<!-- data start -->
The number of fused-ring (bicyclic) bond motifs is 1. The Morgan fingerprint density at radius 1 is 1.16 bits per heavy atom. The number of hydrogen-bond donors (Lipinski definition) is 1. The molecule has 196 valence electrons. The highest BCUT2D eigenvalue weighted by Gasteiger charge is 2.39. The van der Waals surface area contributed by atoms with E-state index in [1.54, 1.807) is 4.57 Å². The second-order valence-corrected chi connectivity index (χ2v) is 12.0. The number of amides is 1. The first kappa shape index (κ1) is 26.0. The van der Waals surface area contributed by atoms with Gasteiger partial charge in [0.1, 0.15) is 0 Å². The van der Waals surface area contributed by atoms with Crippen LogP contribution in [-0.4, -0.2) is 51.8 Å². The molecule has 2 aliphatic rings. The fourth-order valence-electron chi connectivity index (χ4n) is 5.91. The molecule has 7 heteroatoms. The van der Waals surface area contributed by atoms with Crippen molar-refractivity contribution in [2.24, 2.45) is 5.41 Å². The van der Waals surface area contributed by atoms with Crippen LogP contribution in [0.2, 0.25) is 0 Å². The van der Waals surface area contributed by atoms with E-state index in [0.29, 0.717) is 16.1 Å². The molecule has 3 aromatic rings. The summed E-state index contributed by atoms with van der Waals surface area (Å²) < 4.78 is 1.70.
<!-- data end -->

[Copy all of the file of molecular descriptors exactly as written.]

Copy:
The number of fused-ring (bicyclic) bond motifs is 1. The Morgan fingerprint density at radius 1 is 1.16 bits per heavy atom. The number of hydrogen-bond donors (Lipinski definition) is 1. The molecule has 196 valence electrons. The highest BCUT2D eigenvalue weighted by Gasteiger charge is 2.39. The van der Waals surface area contributed by atoms with E-state index in [1.54, 1.807) is 4.57 Å². The second-order valence-corrected chi connectivity index (χ2v) is 12.0. The number of amides is 1. The first kappa shape index (κ1) is 26.0. The van der Waals surface area contributed by atoms with Gasteiger partial charge in [0.1, 0.15) is 0 Å². The van der Waals surface area contributed by atoms with Crippen LogP contribution in [-0.4, -0.2) is 51.8 Å². The molecule has 2 aliphatic rings. The fourth-order valence-electron chi connectivity index (χ4n) is 5.91. The molecule has 7 heteroatoms. The van der Waals surface area contributed by atoms with Crippen molar-refractivity contribution in [2.24, 2.45) is 5.41 Å². The van der Waals surface area contributed by atoms with Crippen LogP contribution in [0.2, 0.25) is 0 Å². The van der Waals surface area contributed by atoms with E-state index in [0.29, 0.717) is 16.1 Å². The molecule has 3 aromatic rings. The summed E-state index contributed by atoms with van der Waals surface area (Å²) < 4.78 is 1.70.